Join Now | 
HomeAboutContact UsPrivacy & SecurityAdvertise
Soccer America DailySpecial EditionAround The NetSoccer Business InsiderCollege Soccer ReporterYouth Soccer ReporterSoccer on TVSoccer America Classifieds
Paul Gardner: SoccerTalkSoccer America ConfidentialYouth Soccer InsiderWorld Cup Watch
RSS FeedsArchivesManage SubscriptionsSubscribe
Order Current IssueSubscribeManage My SubscriptionRenew My SubscriptionGift Subscription
My AccountJoin Now
Tournament CalendarCamps & AcademiesSoccer GlossaryClassifieds
Is Your Rec Program Getting Enough Attention?
by Tyler Isaacson, February 1st, 2011 12:41AM

MOST READ
TAGS:  youth boys, youth girls

MOST COMMENTED

By Tyler Isaacson

Are you taking your eye off of the ball in regards to your recreation program?

In many clubs the recreation side gets much less attention than the travel side of things. This is unfortunate because the recreation side, in most clubs, has participation of three to four times more players then travel.

With the larger numbers playing recreation then why does it seem that almost every board meeting the majority of the difficult issues discussed are about travel? Shouldn't your board meeting allocate a greater amount of time to discuss the recreation program?

We all know there are exceptions to this and many clubs have a well-run recreation programs with systems in place for the coaches and players. A well-run program is one that needs less attention because it almost runs itself.

As an administrator you need to ask yourself -- “Are you doing all you can to provide your recreation players with a positive learning experience and are you providing your coaches with the tools to help them achieve this.”

It all starts with your volunteer coaches. Are you providing them with the training and tools so that they can transfer the clubs recreation philosophy to the field? These coaches are usually just getting their feet wet with youth soccer and have no idea where to begin.

Here are a few suggestions:

(1) Have an organized system in place for recreation coaches. This may include training clinics, written guidance or video presentations. You must have age appropriate materials in place. Coaching a 4-year-old is much different then coaching a 10-year-old.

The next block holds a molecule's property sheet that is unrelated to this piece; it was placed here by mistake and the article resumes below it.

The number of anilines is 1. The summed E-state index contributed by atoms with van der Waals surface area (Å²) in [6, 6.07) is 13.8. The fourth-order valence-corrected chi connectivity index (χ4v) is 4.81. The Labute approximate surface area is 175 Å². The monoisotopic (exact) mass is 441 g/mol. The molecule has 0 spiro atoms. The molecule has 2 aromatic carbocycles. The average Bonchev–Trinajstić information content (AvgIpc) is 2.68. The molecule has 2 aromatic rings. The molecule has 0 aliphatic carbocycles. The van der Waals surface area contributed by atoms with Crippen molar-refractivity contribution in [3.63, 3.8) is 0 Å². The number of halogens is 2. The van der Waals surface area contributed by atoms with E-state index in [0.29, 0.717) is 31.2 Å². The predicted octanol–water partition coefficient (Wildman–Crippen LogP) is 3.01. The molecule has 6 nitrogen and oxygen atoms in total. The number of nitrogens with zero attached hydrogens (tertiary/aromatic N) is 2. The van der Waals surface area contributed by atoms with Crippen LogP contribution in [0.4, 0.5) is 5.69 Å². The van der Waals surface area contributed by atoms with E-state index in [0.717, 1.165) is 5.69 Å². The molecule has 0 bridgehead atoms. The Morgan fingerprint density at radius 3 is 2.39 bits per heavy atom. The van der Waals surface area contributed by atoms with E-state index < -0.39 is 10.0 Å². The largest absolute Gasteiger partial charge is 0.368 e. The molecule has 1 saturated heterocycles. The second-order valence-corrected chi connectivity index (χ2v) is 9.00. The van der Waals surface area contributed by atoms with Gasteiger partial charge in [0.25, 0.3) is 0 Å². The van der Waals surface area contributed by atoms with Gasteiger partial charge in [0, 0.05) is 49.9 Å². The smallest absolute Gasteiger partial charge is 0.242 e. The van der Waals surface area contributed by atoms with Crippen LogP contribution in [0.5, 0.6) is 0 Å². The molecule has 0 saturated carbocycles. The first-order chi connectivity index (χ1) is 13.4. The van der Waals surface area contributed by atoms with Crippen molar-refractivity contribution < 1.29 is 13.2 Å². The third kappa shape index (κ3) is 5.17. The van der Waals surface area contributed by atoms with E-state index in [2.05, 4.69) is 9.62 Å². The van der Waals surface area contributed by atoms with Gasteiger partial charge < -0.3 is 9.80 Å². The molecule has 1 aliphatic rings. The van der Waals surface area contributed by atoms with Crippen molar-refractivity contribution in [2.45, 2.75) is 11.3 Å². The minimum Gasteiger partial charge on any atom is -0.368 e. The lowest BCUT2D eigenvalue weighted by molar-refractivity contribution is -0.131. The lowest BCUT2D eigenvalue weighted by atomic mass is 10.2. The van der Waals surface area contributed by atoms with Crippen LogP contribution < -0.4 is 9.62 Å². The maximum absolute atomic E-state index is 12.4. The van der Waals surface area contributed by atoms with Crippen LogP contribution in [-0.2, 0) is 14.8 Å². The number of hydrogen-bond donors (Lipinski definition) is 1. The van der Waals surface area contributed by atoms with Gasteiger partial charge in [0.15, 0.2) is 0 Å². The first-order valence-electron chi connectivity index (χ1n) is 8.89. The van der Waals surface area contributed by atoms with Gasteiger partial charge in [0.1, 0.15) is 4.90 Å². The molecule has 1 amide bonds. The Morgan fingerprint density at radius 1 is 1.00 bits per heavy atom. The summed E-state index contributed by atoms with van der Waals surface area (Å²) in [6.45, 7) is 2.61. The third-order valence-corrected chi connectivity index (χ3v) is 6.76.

(2) Make sure the plan you have for the coaches is duplicatable and cost effective. A board member or trainer running practices for the coach is not cost effective and for most clubs in not duplicatable.

(3) When recruiting coaches for your recreation program, emphasize the support and tools your club has in place to help guide them through the season. If the system you have set up is good, the word will get out and you will attract as many volunteer coaches as you need for your recreation program.

(4) Keep it simple for the coaches. Remember, they are coaching at the recreation level and not travel. Keep it fun and try to make it a great experience for the players and the coaches.

The recreation soccer participation numbers are staggering. Maybe it is time to re-focus your club priorities where the majority of your players participate.

There is no better compliment when neighboring town players flocking to your recreation program because of the great reputation your program has established.

(Tyler Isaacson is a club president, travel coach, recreation coach, youth player, college player and dad. He has 30 years of playing and coaching experience and has developed a Recreation Support System that is currently used by clubs in 14 states. For more information, go to: www.youthsoccer101.com.)


Do you have an idea for a Youth Insider Soccer column? We'd love to hear it. E-mail us at: mike@socceramerica.com.



No comments yet.

Sign in to leave a comment. Don't have an account? Join Now




AUTHORS

ARCHIVES
FOLLOW SOCCERAMERICA

Recent Youth Soccer Insider
Tab Ramos Q&A: Qualifying brings invaluable experience    
The USA qualified for the U-20 World Cup for the second straight time during the tenure ...
Tackling Key Challenges in Modern Day Youth Ball    
I was part of a panel at the US Youth Soccer Workshop at the NSCAA Convention: ...
Refereeing Restarts Near the Goal     
When I watch a soccer game on TV, I "referee" it. Sometimes instant replay confirms that ...
Paul Breitner: USA needs a club culture    
Paul Breitner, famous for scoring in two World Cup finals, including in West Germany's 2-1 victory ...
'Improved coaching is the priority' (Tony Lepore Q&A, Part 2)    
In Part 2 of our interview on the U.S. Soccer Development Academy, Director of Scouting Tony ...
'Development Academy Making Progress and Staying Ambitious' (Tony Lepore Q&A, Part 1)    
The U.S. Soccer Development Academy, which launched in 2007, now comprises 100 clubs. We checked in ...
Joe Cummings: 'I've seen what I dreamed about'    
Soccer came into Joe Cummings' life in 1959 when he was a 10-year-old at a Massachusetts ...
The Rise of Gedion Zelalem: 'A creative, attacking midfielder'    
Gedion Zelalem, the 17-year-old Arsenal prospect who recently committed to the U.S. national team program, moved ...
Red card? How to call DOGSO    
Denying an obvious goalscoring opportunity (DOGSO) is a red-card offense.
Alexi Lalas strikes a chord on foreign clubs coming to USA    
"Make no mistake. This is a gold rush. This is a land grab." That's Alexi Lalas ...
>> Youth Soccer Insider Archives